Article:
15 August 2008
China's massive Olympic spend will pay off in the long run
Moody's economist Sherman Chan has predicted China's massive investment in the 2008 Olympic Games will create long-term benefits in the local tourism industry, reports China View, with Hong Kong and other major cities besides Beijing welcoming the raised global profile.
According to Chan, the Chinese Government did not incur the entire costs for the Olympic Games, but instead allowed the private sector to have a major stake. She also said the spending on the Games, directly and indirectly, has amounted to approximately USD$42 billion. According to Games authorities, $40.88 billion was spent on upgrading facilities and infrastructure.
Organisers of the 2008 Games have said the tourism boost to the country is inevitable and the necessary upgrading of tourism facilities and infrastructure country-wide has ensured China remains globally competitive in the industry.
"Better airport facilities, subway networks, roads and recreational venues will all help to support continued rapid development," said Ms Chan.
Commenting on a survey conducted by Visa International about tourist choices in China, Richard Chang, Visa International’s Executive Vice President and General Manager for Greater China and the Philippines said, “With China hosting the Olympic Games, Chinese culture and history are definitely more in the spotlight than ever before. It is wonderful to see that the Great Wall remains a firm favourite, especially the Badaling section, which draws around 10 million visitors a year.”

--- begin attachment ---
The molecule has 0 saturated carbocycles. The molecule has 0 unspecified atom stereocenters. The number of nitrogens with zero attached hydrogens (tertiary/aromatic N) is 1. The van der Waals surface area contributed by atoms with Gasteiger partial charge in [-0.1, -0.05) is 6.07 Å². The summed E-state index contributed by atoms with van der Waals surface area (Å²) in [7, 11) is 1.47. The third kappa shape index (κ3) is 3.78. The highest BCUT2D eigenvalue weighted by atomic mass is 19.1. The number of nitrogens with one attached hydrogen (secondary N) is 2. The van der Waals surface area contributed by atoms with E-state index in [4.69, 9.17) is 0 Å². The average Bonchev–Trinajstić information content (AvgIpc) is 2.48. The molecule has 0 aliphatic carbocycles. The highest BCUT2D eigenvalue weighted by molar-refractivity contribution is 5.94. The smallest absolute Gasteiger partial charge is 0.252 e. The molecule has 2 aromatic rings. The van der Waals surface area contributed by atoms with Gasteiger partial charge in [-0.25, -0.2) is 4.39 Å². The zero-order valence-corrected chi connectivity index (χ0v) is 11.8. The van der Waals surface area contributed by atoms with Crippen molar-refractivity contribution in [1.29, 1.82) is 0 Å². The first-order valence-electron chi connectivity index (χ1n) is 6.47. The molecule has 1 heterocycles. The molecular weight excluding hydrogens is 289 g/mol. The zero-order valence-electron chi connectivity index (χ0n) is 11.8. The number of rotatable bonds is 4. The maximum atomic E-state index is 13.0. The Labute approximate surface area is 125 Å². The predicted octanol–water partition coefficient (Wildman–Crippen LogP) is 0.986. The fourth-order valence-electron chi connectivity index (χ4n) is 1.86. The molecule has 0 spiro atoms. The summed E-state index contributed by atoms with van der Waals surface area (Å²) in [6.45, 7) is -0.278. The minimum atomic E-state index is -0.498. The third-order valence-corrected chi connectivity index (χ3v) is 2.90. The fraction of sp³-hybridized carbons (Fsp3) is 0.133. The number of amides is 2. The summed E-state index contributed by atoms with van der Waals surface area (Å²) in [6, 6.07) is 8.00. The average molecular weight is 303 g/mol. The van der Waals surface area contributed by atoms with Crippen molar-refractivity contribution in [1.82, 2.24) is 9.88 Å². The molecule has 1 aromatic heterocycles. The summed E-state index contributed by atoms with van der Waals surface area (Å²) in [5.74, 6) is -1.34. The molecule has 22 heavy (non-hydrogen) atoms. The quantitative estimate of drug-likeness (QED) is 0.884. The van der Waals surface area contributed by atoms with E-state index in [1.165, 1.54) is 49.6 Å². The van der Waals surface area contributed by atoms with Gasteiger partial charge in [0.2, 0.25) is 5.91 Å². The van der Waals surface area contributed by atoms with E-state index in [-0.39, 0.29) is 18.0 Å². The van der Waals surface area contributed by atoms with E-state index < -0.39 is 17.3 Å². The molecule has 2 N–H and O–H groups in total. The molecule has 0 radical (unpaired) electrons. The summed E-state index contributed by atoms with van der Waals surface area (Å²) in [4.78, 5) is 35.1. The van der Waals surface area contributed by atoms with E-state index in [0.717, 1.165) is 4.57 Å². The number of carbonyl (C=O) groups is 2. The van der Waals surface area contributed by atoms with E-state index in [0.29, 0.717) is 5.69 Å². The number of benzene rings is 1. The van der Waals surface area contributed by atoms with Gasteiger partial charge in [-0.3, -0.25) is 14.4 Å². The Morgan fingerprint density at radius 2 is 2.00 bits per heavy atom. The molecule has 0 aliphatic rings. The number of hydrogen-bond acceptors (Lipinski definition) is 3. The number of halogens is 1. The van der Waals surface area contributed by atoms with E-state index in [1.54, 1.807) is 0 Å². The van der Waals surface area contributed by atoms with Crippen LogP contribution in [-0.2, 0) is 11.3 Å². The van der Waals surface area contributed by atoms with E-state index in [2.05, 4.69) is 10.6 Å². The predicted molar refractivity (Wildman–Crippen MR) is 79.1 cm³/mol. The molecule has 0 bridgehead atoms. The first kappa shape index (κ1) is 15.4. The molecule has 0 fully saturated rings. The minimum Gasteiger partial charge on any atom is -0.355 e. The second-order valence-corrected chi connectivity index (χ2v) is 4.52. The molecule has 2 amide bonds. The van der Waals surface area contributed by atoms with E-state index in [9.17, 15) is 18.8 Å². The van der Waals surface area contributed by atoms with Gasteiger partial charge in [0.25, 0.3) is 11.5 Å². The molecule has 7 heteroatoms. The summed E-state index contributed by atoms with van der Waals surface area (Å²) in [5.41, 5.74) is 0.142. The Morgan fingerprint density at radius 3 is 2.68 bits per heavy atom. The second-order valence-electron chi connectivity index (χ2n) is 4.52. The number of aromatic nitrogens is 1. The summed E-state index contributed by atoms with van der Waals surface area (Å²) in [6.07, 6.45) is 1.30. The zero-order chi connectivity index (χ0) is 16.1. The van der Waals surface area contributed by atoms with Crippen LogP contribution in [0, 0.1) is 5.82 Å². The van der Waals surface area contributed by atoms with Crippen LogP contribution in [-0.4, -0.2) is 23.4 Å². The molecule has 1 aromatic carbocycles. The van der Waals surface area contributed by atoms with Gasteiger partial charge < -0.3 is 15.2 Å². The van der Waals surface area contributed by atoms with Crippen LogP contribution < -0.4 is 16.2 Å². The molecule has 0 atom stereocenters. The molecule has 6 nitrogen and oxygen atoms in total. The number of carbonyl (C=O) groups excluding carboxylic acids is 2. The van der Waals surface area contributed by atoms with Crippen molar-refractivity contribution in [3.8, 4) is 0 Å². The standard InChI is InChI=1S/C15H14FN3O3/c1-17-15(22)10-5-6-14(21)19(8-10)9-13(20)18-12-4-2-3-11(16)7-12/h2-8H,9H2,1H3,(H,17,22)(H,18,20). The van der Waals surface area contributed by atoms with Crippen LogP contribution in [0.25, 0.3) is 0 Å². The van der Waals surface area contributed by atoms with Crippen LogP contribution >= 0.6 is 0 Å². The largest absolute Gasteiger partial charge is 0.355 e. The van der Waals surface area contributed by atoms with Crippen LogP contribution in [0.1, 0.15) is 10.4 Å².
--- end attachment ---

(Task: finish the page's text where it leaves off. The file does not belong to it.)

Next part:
He added, results such as these add weight to the prediction that by 2015 China would be the world’s second largest travel and tourism economy after the United States.
All visitors to China are required to gain a Chinese visa to gain entry. The Chinese visa, or Ordinary Visa, is separated under three general categories, including tourist visas, business visas, and permanent visas. There are eight sub-categories of visas within these three categories, which are distinguished by the letters L, G, F, X, Z, C, J, and D.
The Worldwide Visa Bureau is an independent consulting company specialising in Chinese visa and immigration services.
Article by Jessica Bird, Worldwide Visa Bureau.